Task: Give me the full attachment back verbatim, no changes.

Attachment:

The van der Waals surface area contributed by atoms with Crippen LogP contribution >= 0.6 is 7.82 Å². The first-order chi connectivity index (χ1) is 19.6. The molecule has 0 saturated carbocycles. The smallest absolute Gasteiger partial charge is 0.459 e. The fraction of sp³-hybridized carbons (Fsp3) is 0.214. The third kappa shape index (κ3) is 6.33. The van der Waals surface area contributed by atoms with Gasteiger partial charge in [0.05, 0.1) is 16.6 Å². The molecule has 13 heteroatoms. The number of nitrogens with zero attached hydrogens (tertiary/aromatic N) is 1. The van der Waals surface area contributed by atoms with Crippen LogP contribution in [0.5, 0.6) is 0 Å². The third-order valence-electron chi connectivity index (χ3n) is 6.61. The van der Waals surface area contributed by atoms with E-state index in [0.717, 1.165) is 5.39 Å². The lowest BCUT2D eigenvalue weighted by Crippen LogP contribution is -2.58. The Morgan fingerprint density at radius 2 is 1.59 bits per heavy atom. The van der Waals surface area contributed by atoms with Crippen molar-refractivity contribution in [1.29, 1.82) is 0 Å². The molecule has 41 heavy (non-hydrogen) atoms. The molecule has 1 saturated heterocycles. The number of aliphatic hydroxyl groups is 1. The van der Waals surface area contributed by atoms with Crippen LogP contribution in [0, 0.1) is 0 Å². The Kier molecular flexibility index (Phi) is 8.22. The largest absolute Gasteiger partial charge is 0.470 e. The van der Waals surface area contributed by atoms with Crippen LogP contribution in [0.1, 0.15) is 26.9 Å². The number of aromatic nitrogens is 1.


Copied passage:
The van der Waals surface area contributed by atoms with Crippen LogP contribution >= 0.6 is 7.82 Å². The first-order chi connectivity index (χ1) is 19.6. The molecule has 0 saturated carbocycles. The smallest absolute Gasteiger partial charge is 0.459 e. The fraction of sp³-hybridized carbons (Fsp3) is 0.214. The third kappa shape index (κ3) is 6.33. The van der Waals surface area contributed by atoms with Gasteiger partial charge in [0.05, 0.1) is 16.6 Å². The molecule has 13 heteroatoms. The number of nitrogens with zero attached hydrogens (tertiary/aromatic N) is 1. The van der Waals surface area contributed by atoms with Crippen LogP contribution in [0.5, 0.6) is 0 Å². The third-order valence-electron chi connectivity index (χ3n) is 6.61. The van der Waals surface area contributed by atoms with E-state index in [0.717, 1.165) is 5.39 Å². The lowest BCUT2D eigenvalue weighted by Crippen LogP contribution is -2.58. The Morgan fingerprint density at radius 2 is 1.59 bits per heavy atom. The van der Waals surface area contributed by atoms with Crippen molar-refractivity contribution in [1.29, 1.82) is 0 Å². The molecule has 41 heavy (non-hydrogen) atoms. The molecule has 1 saturated heterocycles. The number of aliphatic hydroxyl groups is 1. The van der Waals surface area contributed by atoms with Crippen LogP contribution in [0, 0.1) is 0 Å². The Kier molecular flexibility index (Phi) is 8.22. The largest absolute Gasteiger partial charge is 0.470 e. The van der Waals surface area contributed by atoms with Crippen LogP contribution in [0.1, 0.15) is 26.9 Å². The number of aromatic nitrogens is 1.